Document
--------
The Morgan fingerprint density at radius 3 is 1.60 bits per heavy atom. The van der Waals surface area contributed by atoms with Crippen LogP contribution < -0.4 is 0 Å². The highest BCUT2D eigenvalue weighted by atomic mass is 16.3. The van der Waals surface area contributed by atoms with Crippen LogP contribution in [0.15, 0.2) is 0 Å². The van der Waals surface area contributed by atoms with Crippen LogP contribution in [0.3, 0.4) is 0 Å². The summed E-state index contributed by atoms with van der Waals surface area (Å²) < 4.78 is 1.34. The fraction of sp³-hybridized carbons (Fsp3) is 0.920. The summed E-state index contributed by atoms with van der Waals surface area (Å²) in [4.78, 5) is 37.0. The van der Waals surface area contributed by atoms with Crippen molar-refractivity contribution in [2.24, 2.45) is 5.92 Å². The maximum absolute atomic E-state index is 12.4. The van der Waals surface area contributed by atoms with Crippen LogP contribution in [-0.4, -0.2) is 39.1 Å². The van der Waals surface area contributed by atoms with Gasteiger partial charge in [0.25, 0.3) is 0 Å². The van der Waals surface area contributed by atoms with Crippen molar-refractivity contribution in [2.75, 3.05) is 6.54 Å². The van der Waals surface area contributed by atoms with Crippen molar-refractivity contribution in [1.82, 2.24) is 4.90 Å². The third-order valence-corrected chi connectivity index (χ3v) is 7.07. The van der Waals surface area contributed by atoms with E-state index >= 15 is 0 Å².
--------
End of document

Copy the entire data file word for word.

The Morgan fingerprint density at radius 3 is 1.60 bits per heavy atom. The van der Waals surface area contributed by atoms with Crippen LogP contribution < -0.4 is 0 Å². The highest BCUT2D eigenvalue weighted by atomic mass is 16.3. The van der Waals surface area contributed by atoms with Crippen LogP contribution in [0.15, 0.2) is 0 Å². The van der Waals surface area contributed by atoms with Crippen LogP contribution in [0.3, 0.4) is 0 Å². The summed E-state index contributed by atoms with van der Waals surface area (Å²) < 4.78 is 1.34. The fraction of sp³-hybridized carbons (Fsp3) is 0.920. The summed E-state index contributed by atoms with van der Waals surface area (Å²) in [4.78, 5) is 37.0. The van der Waals surface area contributed by atoms with Crippen molar-refractivity contribution in [2.24, 2.45) is 5.92 Å². The maximum absolute atomic E-state index is 12.4. The van der Waals surface area contributed by atoms with Crippen LogP contribution in [-0.4, -0.2) is 39.1 Å². The van der Waals surface area contributed by atoms with Gasteiger partial charge in [0.25, 0.3) is 0 Å². The van der Waals surface area contributed by atoms with Crippen molar-refractivity contribution in [2.75, 3.05) is 6.54 Å². The van der Waals surface area contributed by atoms with Crippen molar-refractivity contribution in [1.82, 2.24) is 4.90 Å². The third-order valence-corrected chi connectivity index (χ3v) is 7.07. The van der Waals surface area contributed by atoms with E-state index >= 15 is 0 Å².